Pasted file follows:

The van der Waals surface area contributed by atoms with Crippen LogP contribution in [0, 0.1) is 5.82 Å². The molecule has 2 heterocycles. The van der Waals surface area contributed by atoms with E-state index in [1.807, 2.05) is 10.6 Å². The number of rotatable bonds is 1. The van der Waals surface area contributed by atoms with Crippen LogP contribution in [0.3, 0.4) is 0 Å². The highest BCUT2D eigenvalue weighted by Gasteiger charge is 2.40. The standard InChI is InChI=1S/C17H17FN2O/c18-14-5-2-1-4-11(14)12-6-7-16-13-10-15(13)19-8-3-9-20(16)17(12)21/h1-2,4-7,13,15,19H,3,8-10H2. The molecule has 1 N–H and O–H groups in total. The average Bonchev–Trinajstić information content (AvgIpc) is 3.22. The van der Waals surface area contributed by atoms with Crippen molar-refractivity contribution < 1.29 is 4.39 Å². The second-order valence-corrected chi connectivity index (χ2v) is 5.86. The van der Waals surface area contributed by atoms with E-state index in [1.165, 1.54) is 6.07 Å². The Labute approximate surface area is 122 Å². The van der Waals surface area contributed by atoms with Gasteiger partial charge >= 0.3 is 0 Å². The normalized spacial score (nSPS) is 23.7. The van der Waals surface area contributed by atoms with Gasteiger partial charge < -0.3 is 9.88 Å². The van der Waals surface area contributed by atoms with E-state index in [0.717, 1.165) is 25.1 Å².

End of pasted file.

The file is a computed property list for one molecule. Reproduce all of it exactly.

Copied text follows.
The van der Waals surface area contributed by atoms with Crippen LogP contribution in [0, 0.1) is 5.82 Å². The molecule has 2 heterocycles. The van der Waals surface area contributed by atoms with E-state index in [1.807, 2.05) is 10.6 Å². The number of rotatable bonds is 1. The van der Waals surface area contributed by atoms with Crippen LogP contribution in [0.3, 0.4) is 0 Å². The highest BCUT2D eigenvalue weighted by Gasteiger charge is 2.40. The standard InChI is InChI=1S/C17H17FN2O/c18-14-5-2-1-4-11(14)12-6-7-16-13-10-15(13)19-8-3-9-20(16)17(12)21/h1-2,4-7,13,15,19H,3,8-10H2. The molecule has 1 N–H and O–H groups in total. The average Bonchev–Trinajstić information content (AvgIpc) is 3.22. The van der Waals surface area contributed by atoms with Crippen molar-refractivity contribution < 1.29 is 4.39 Å². The second-order valence-corrected chi connectivity index (χ2v) is 5.86. The van der Waals surface area contributed by atoms with E-state index in [1.165, 1.54) is 6.07 Å². The Labute approximate surface area is 122 Å². The van der Waals surface area contributed by atoms with Gasteiger partial charge >= 0.3 is 0 Å². The normalized spacial score (nSPS) is 23.7. The van der Waals surface area contributed by atoms with Gasteiger partial charge < -0.3 is 9.88 Å². The van der Waals surface area contributed by atoms with E-state index in [0.717, 1.165) is 25.1 Å².